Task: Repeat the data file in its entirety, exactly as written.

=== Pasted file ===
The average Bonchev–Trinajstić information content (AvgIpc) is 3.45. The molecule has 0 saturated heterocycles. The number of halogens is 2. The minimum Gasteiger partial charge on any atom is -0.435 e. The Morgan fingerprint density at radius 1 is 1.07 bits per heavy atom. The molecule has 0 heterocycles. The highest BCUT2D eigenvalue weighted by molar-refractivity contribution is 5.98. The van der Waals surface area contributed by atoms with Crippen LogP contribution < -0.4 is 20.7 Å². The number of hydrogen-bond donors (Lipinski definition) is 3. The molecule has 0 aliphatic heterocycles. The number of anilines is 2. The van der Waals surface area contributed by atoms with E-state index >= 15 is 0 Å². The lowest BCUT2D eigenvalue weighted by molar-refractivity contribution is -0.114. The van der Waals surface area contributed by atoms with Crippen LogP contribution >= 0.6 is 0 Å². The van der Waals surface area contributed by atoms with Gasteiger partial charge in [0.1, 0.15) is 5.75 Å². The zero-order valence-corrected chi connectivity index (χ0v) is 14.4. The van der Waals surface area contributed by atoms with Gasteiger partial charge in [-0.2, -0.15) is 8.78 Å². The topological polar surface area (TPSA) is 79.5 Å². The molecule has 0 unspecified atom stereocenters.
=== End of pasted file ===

The average Bonchev–Trinajstić information content (AvgIpc) is 3.45. The molecule has 0 saturated heterocycles. The number of halogens is 2. The minimum Gasteiger partial charge on any atom is -0.435 e. The Morgan fingerprint density at radius 1 is 1.07 bits per heavy atom. The molecule has 0 heterocycles. The highest BCUT2D eigenvalue weighted by molar-refractivity contribution is 5.98. The van der Waals surface area contributed by atoms with Crippen LogP contribution < -0.4 is 20.7 Å². The number of hydrogen-bond donors (Lipinski definition) is 3. The molecule has 0 aliphatic heterocycles. The number of anilines is 2. The van der Waals surface area contributed by atoms with E-state index >= 15 is 0 Å². The lowest BCUT2D eigenvalue weighted by molar-refractivity contribution is -0.114. The van der Waals surface area contributed by atoms with Crippen LogP contribution >= 0.6 is 0 Å². The van der Waals surface area contributed by atoms with Gasteiger partial charge in [0.1, 0.15) is 5.75 Å². The zero-order valence-corrected chi connectivity index (χ0v) is 14.4. The van der Waals surface area contributed by atoms with Gasteiger partial charge in [-0.2, -0.15) is 8.78 Å². The topological polar surface area (TPSA) is 79.5 Å². The molecule has 0 unspecified atom stereocenters.